|Alpine's Editor: pico|
How to Use a Signature
How to Select a Printer
Where Mail is Stored
How to Save a Message to a File
How to Mail an Existing File
Other Handy Alpine Functions
The document How to Use Alpine (for email) should be enough to get you started with Alpine. More About Using A;pine covers some of the more advanced features. Further information about these features can be found via the on-line help. The primary documentation for Alpine is the context-sensitive help screens within the software. A Unix manual page is available by typing man Alpine at the Unix prompt.
The default editor for composing messages is called pico (stands for Alpine's Composer). Pico is also a stand-alone editor. It can be used outside of Alpine to edit text files by typing the command pico (remember to use lowercase) at the Unix prompt.
It is a simple editor with word-wrap, paragraph justification and a simple spelling-checker. If you need to edit long lines with pico, remember to turn off the word-wrap ability using: pico -w
In this example, a "$" at the start or the end of a line shows that an unwrapped line extends beyond the display area.
Pico always displays a menu of commands across the bottom of the screen. The caret character "^" represents the <Ctrl> key -- hold it down while typing the following letter. The menu shows the control letters in uppercase, but they will also work in lowercase. To find out more about pico: 1) enter pico at the Unix prompt; 2) enter <Ctrl>g to Get Help.
To edit a file that has already been created, just add the file name to the end of the pico command.
You may wish to have a signature file inserted in each message you send. The standard information to put in a signature is your name and your e-mail address. You may also want to add the name of the organization to which you belong, a postal address, and perhaps a telephone number. People often use signatures in highly imaginative ways as well, including quotations, drawings, or jokes.
To create a signature for your email messages, type s (Setup) from the Main Menu. Type s (Signature) to enter the Signature Editor. Type in what you want to appear as your signature. Press the <Ctrl>x to save your signature file and exit the editor. Type y to confirm that you want to exit and apply the changes. To modify this file, repeat the steps followed to create it.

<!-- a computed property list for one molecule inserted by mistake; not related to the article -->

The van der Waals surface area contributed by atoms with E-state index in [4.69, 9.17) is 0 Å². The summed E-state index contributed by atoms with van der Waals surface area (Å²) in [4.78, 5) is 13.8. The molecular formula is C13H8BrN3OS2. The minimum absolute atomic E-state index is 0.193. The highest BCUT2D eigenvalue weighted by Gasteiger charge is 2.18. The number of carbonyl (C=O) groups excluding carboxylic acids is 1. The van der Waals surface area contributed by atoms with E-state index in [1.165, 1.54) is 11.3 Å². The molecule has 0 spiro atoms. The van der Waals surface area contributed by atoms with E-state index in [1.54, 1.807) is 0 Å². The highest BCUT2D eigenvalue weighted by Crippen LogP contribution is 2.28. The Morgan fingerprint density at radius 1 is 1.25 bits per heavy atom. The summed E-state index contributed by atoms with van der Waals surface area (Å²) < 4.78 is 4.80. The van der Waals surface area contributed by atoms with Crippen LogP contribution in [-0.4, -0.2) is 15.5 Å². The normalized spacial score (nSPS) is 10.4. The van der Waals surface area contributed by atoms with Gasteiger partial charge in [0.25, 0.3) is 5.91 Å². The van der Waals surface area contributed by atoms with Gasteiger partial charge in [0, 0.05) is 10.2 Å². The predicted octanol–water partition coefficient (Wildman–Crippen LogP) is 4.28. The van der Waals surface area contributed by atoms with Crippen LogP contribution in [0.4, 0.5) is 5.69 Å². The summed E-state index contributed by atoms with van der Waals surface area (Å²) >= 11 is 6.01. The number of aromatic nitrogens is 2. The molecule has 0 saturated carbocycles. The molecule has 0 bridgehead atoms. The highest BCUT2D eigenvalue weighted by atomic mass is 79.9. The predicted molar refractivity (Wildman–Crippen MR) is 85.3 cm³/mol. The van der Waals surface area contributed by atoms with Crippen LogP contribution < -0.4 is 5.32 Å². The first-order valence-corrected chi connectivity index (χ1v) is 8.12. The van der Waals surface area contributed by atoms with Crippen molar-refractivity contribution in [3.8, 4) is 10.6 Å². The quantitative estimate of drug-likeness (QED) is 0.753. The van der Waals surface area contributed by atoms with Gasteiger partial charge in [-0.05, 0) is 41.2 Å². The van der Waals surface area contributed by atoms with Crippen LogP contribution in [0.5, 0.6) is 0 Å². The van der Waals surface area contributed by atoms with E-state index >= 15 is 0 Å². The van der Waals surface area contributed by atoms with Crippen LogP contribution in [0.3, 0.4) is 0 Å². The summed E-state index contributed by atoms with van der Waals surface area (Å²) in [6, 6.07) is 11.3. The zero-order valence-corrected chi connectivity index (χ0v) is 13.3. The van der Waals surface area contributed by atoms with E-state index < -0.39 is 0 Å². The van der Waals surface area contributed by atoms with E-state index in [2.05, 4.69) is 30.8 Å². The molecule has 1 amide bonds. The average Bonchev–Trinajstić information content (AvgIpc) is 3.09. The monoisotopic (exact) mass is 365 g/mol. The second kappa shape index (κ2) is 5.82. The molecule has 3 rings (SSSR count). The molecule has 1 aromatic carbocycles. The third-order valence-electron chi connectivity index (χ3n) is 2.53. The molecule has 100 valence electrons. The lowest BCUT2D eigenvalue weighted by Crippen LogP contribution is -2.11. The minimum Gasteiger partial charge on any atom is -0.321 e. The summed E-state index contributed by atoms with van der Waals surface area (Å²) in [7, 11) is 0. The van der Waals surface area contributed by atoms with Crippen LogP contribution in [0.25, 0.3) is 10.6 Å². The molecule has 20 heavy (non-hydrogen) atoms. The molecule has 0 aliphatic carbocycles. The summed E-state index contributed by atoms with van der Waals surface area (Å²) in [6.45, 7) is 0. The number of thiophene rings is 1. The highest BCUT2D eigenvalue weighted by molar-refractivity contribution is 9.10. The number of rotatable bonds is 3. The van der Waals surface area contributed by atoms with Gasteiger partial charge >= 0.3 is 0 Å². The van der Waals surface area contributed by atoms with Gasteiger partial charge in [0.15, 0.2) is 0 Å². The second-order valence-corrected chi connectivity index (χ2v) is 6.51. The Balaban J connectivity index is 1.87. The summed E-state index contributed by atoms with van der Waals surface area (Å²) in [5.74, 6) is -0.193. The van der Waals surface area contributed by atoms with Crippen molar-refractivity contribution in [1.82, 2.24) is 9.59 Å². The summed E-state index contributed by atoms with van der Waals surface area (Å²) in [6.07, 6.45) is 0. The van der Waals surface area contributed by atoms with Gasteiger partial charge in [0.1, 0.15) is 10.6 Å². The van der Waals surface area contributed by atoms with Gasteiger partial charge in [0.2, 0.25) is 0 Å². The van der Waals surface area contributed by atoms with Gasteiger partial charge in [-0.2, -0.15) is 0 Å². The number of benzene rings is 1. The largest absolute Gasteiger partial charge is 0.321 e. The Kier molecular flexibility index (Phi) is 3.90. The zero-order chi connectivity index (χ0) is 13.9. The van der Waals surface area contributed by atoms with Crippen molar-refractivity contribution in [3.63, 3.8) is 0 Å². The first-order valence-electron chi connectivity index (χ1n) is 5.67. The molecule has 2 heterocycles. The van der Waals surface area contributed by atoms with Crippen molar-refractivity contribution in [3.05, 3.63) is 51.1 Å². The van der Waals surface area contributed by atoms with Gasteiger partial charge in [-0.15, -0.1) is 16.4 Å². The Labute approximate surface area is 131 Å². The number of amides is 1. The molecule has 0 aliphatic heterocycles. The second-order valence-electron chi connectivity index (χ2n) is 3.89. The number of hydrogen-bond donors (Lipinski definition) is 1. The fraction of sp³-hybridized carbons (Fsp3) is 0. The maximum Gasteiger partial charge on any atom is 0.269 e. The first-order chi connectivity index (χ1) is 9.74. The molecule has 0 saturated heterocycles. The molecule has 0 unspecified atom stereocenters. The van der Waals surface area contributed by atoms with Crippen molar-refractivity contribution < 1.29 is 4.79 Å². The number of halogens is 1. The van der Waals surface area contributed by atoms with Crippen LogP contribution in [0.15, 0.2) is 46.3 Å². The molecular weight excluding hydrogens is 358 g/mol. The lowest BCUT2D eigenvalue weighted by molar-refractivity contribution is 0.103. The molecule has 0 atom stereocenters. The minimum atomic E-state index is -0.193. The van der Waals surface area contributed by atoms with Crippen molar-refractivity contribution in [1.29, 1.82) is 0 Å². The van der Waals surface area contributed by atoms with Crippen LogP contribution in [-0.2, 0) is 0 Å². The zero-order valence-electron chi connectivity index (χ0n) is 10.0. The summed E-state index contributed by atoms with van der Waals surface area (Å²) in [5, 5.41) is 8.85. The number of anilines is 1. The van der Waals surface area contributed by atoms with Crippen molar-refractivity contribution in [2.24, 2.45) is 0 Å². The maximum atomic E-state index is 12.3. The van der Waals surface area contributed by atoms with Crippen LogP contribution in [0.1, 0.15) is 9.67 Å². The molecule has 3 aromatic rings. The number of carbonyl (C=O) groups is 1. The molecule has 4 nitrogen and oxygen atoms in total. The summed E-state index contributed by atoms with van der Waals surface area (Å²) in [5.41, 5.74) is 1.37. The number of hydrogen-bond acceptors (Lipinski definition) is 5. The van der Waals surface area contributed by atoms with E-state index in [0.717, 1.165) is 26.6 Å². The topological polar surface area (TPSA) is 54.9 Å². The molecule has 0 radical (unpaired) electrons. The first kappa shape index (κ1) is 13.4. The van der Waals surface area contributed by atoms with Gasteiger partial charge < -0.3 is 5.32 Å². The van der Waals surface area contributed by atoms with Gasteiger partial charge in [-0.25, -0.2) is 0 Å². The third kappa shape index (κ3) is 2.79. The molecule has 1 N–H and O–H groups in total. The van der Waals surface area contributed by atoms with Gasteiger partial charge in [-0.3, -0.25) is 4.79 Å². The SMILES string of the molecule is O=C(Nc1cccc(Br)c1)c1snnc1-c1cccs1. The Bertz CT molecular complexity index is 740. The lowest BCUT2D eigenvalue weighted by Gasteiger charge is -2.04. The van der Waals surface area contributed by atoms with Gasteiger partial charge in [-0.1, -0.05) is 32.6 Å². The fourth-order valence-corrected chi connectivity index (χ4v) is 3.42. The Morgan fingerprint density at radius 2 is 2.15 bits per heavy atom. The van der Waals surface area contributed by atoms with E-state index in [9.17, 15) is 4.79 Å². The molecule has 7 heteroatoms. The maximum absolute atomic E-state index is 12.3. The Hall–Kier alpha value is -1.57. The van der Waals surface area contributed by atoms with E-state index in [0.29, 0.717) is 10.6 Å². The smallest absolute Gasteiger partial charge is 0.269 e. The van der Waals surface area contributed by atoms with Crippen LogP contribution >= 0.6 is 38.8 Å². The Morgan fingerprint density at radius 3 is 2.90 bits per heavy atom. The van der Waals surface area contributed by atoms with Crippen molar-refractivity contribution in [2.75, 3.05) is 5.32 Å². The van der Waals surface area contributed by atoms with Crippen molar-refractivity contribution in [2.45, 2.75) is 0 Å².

From the MAIN MENU, select s (Setup). You will be prompted to choose a setup task. Type: p (Printer). Your current default printer setting will be highlighted in the SETUP PRINTER screen. Type n (Next) to move through the selections.
The personally selected print command is the most reliable method for printing messages in ACN Computing Lab. It is the third main option in the list. (See next image.) The first time you select it, attach-to-ansi will be the only item in the Printer List. Type a (Add Printer) to add a printer to this list. You will be asked to enter a printer name; hit the enter key once. Next, you will be asked to enter a command for the printer; type the command line as specified on the printers in the lab in where you are located.
Command line examples
|Machray Hall Computing Lab||lpr -Pmhepson#|
|Dafoe Computing Lab||lpr -Pdafoe8_pq1#|
The Standard Unix print command (see next image) may be convenient if you will be using the same lab to print your messages. The printer that will be selected depends on the value of your PRINTER environment variable. To check the value of your PRINTER environment variable: type printenv PRINTER at the UNIX prompt.
To have the value of your PRINTER environment maintained from session to session, you must edit your .login file. Change the value of PRINTER to a printer in the lab where you use email. If you are printing email from the computing labs, it is recommended that you establish the value of the PRINTER environment variable for each session. At the Unix prompt type setenv PRINTER=x, where x is the name of the printer. Once you have logged off, this setting will be removed.